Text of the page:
WENH, also known as NHPBS is a network of three PBS stations.
History[edit | edit source]
On July 6, 1959; UNH signed on WENH-TV, channel 11, as the first educational television station in New Hampshire and one of the first educational stations in New England outside Boston. In the late 1960s, several UHF satellite stations and translators signed-on in northern and western New Hampshire (see below). The operation was named the New Hampshire Network (NHN), adopting the New Hampshire Public Television name in 1976. In later years, NHPTV occasionally used its flagship station's channel number as its branding.
Initially broadcasting in black-and-white, NHPTV converted its Durham studio to color in 1972, with an increase in the number of locally produced programs taking effect at that time. Among local shows launched in the early 1970s were The State We're In, a nightly newscast focusing on state issues; A Time for Music, live performances by New England-based musicians; live coverage of most University of New Hampshire home men's hockey games; and Your Time, where representatives of nonprofit organizations were given a half-hour of airtime to showcase their organizations.
A Time for Music and Your Time (the latter later eventually renamed Public Access 11) stayed on the air for several years. The State We're In, later renamed Channel 11 News, went off the air in July 1981, while UNH men's hockey continued on NHPTV until 2008.
In 1981, steep budget cuts forced NHPTV to eliminate its nightly news show and to shut down its satellite transmitters in Hanover and Berlin.
After Channel 11 News went off the air in 1981, New Hampshire Journal, a lower-budget weekly news review was launched; that same year, a feature magazine series titled New Hampshire Crossroads premiered; its original host was Tom Bergeron. The latter series was allowed to go ahead despite the 1981 budget cuts because it had received funding from outside sources. Since the hockey games were also funded by outside underwriters, they too were allowed to continue. The winter of 1984 saw the premiere of NHPTV's long-running academic quiz show Granite State Challenge. Originally hosted by Bergeron, it is now hosted by Jim Jeanotte, who also did many years of play-by-play for NHPTV's UNH hockey coverage.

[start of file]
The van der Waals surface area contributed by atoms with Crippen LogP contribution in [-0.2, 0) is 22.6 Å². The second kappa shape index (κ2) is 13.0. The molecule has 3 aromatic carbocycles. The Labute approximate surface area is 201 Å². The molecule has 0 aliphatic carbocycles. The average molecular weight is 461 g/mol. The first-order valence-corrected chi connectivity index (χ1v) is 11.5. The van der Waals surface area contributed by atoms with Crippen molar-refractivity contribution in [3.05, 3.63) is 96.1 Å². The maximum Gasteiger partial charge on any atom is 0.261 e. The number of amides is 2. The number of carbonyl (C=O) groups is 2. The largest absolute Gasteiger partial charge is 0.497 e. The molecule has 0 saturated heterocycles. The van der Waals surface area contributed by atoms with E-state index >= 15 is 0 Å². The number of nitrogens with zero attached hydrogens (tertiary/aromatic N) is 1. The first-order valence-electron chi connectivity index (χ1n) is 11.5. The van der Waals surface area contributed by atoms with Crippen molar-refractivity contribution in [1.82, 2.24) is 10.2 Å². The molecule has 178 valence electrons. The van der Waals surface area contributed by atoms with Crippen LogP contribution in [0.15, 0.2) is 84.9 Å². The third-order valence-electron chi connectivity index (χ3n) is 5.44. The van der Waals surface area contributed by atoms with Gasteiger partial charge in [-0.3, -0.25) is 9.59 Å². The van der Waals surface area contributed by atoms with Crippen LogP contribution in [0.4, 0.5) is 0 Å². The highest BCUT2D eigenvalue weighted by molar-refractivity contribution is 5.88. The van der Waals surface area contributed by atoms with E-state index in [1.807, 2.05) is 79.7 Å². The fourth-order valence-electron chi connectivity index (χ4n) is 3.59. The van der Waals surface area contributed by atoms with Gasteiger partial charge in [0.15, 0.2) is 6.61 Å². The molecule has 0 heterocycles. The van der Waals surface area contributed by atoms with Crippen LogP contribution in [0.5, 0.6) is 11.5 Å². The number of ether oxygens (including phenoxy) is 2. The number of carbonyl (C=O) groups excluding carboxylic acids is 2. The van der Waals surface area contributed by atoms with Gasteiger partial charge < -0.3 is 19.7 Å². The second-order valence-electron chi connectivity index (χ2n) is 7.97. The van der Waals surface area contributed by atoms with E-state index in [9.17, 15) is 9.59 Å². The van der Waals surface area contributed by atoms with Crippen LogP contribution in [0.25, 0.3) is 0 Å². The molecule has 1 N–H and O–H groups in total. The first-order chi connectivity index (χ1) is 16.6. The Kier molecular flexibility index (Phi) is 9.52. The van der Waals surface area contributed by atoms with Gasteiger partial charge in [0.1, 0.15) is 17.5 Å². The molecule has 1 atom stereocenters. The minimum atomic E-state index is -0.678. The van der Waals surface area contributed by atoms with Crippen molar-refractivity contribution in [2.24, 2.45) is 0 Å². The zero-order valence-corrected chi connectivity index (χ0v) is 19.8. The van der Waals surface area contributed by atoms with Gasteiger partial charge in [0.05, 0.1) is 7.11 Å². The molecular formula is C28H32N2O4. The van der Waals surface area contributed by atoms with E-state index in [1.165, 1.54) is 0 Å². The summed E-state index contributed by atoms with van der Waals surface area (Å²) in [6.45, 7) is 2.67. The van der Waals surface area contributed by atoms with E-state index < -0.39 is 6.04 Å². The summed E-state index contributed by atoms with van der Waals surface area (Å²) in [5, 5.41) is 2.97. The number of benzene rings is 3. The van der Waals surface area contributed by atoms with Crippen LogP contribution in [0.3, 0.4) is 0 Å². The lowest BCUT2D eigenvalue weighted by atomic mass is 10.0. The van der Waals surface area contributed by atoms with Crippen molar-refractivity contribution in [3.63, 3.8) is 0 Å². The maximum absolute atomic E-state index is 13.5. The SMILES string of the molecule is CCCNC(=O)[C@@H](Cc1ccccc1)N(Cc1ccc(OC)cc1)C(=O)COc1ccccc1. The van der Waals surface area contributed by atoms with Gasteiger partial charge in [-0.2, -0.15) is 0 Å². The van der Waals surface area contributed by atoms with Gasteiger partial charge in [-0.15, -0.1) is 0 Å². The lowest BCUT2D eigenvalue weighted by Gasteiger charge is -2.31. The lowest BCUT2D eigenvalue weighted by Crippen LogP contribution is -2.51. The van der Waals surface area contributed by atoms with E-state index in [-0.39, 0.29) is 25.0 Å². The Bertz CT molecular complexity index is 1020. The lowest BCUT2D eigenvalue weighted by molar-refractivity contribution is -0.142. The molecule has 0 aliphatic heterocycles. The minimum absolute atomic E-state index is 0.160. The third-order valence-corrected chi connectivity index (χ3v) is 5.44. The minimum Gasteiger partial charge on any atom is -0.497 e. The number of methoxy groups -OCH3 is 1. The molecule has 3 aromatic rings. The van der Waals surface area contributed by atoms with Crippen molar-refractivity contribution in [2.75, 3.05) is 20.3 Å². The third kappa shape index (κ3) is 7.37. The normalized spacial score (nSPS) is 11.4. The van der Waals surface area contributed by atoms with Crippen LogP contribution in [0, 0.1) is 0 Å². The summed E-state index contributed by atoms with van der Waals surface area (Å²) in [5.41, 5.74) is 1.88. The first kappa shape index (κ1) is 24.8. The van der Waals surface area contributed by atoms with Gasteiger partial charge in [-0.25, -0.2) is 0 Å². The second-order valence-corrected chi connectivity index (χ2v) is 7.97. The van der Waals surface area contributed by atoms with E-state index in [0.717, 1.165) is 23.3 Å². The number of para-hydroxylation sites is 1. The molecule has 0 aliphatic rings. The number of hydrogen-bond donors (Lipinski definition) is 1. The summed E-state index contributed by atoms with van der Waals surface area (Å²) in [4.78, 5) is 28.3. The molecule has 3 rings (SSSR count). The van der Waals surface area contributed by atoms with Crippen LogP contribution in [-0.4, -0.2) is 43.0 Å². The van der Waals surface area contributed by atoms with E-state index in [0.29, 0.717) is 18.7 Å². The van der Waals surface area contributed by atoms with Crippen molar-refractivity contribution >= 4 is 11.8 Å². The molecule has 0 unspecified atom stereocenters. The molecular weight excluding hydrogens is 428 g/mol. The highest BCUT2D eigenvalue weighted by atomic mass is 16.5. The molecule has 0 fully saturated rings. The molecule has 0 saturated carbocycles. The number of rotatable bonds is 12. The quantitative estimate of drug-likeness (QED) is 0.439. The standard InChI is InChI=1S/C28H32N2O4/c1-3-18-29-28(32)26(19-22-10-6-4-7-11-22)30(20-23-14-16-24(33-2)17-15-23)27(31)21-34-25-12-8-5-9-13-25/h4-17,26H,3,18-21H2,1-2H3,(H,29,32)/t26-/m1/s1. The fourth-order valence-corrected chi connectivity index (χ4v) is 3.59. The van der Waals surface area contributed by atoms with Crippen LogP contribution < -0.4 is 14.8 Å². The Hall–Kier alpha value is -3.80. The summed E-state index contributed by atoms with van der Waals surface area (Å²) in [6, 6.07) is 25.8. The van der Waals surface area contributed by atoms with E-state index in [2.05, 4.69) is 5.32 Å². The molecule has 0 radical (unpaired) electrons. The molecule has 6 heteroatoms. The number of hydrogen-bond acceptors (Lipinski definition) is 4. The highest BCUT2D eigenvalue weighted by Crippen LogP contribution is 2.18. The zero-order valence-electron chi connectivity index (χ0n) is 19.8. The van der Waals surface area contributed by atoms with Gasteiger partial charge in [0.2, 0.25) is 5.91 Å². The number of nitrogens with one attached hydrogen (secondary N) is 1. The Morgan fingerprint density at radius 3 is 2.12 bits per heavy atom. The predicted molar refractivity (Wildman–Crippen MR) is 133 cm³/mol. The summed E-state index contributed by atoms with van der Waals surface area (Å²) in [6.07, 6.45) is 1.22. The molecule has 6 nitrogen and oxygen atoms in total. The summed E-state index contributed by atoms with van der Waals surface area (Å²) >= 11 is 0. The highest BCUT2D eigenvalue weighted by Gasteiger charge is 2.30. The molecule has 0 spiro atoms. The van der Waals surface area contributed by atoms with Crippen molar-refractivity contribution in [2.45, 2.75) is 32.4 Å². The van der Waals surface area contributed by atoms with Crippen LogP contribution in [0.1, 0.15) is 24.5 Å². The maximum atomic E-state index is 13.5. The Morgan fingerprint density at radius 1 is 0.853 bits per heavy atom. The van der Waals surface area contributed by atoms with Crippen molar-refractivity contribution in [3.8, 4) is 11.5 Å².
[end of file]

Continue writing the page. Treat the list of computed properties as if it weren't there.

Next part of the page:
On October 1, 2017, NHPTV changed its name to New Hampshire PBS. The change also affected the network's five channel names, which were updated to reflect the new NHPBS brand.
Stations[edit | edit source]
Full Power Stations[edit | edit source]
|Call signs||Location||CH||First Air Date|
|WENH||Durham, NH||11||July 6, 1959|
|WLED||Littleton, NH||49||February 8, 1968|
|WEKW||Keene, NH||52||May 21, 1968|
Logo History[edit | edit source]
Gallery[edit | edit source]
|TV stations in New England|
|WEDH, Bridgeport/Hartford/New Haven/Norwich|
|TV Stations in Greater Boston and southern New Hampshire|
|English stations||Spanish stations||New Hampshire|
|WGBH 2 (PBS)||WUTF 27 (UMas)||WMUR 9 (ABC)|
|WHDT-LD 3 (Ind)||WCEA-LD 58 (Ind)||WENH 11 (PBS)|
|WBZ 4 (CBS)||WUNI 66 (UNI)||WYCN-CD 15 (NBC)|
|WCVB 5 (ABC)||WPXG 21 (Court TV)|
|WHDH 7 (Ind)||WLEK-LD 22 (DrTV)|
|WBTS-LD 8 (NBC)||WWJE 50 (Justice)|
|WFXZ-CD 24 (Biz TV)||WEKW 52 (PBS)|
|WFXT 25 (Fox)||WNEU 60 (TLM)|
|WSBK 38 (MNTV)|
|WGBX 44 (PBS)|
|WWDP 46 (Evine Live)|
|WYDN 48 (Daystar)|
|WLVI 56 (CW)|
|WDPX 58 (Bounce TV)|
|WMFP 62 (SBN)|
|WBPX 68 (Ion)|
|WHDH 5 (ABC/CBS)|
|WNAC 7 (CBS/ABC)|
|WJZB 14 (Ind)|
|WNHT 21 (Ind/CBS)|
|WXPO 50 (Ind)|
|WTAO 56 (ABC/DuMont)|
|TV stations in Northern and Central Vermont, Northeastern New York and Northwestern New Hampshire including Burlington and Plattsburgh|
|WCAX 3 (CBS) |
WPTZ 5 (NBC)
WVTB 20 (PBS)
WVNY 22 (ABC)
WNNE 31 (CW)
WETK 33 (PBS)
WYCI 40 (H&I/MNTV)
WVTA 41 (PBS)
WFFF 44 (Fox)
WLED 49 (PBS)
WCFE 57 (PBS)